Founded 1839 on divide between Red and Sulpher Rivers; became
seat of Lamar County 1844; settled by diverse frontier society
including Sam Bell Maxey, West Point graduate, attorney and Confederate
General. Retired outlaw Frank James (brother of Jesse) clerked
in a local dry goods store. Home of John Chisum, who became one
of the West's foremost cattle barons. Notorious frontier outlaw
queen, Belle Starr, tended a farm near town.
The Paris Visitors and Convention Council at 1651 Clarksville
St. will provide walking and driving tour maps that include some
34 points of interest, including the 1920's downtown architecture
and historic sites.
Today a commercial/marketing center for fertile agricultural region;
home of Paris Junior College.
- A.M. AND WELMA AIKIN ARCHIVES-Replica of Senator Aikin's
Austin office; mementos of his 46 year career, much of which was
devoted to Texas education; also historical archives for Delta,
Fannin, Lamar, and Red River Counties. Open Mon.-Thurs. 8 a.m.-5
p.m.; Fri. 8 a.m.-noon. In Mike Rheudasil Learning Center, Paris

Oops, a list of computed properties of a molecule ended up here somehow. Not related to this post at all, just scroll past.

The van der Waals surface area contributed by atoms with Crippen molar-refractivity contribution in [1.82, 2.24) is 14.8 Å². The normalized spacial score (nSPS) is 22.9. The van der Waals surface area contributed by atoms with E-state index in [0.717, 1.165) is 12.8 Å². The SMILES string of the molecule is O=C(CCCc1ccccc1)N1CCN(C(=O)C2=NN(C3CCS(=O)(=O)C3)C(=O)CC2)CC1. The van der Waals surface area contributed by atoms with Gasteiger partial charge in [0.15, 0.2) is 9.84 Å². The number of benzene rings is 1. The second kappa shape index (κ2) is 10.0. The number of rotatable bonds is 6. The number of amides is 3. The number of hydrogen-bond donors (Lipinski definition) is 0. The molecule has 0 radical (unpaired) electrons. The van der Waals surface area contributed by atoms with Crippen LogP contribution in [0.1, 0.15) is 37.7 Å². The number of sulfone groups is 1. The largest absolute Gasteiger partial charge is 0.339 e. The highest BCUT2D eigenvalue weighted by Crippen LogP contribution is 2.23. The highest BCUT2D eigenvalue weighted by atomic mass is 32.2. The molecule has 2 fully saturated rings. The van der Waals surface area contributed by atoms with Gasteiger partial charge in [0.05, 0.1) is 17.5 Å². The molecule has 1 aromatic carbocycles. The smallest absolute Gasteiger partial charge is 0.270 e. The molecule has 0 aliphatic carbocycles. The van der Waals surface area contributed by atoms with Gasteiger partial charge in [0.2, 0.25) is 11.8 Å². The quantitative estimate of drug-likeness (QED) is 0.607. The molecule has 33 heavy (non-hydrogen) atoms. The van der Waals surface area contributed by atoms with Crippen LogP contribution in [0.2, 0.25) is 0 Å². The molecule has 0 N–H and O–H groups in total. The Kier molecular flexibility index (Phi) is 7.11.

- EVERGREEN CEMETERY-Dating from 1866, large cemetery
contains more than 40,000 graves, including many early Texas patriots.
Many unusual, handsome carved headstones and monuments. S. Church
St. at Jefferson Rd.
- HAYDEN MUSEUM OF AMERICAN ART-Four galleries, the largest
of which houses permanent collection of graphic art, archival
photography, and American chairs. Southwest Gallery has Native
American emphasis, and other galleries are for changing exhibitions.
Open Tues. at 7 p.m.; Wed., Sat., Sun. at 1:30 p.m. 930 Cardinal
- SAM BELL MAXEY STATE HISTORICAL STRUCTURE-Gem of Victorian
architecture built by Confederate General Maxey 1868, occupied
by family for almost a century. Restored and furnished as state
historic site. Maxeys were avid gardeners; restoration includes
landscaped grounds and small Victorian garden in original dimensions.
Guided tours; open Wed.-Sun. 10 a.m.-5 p.m. 812 S. Church St.;
Back to Main | Advertiser's Index
| City Index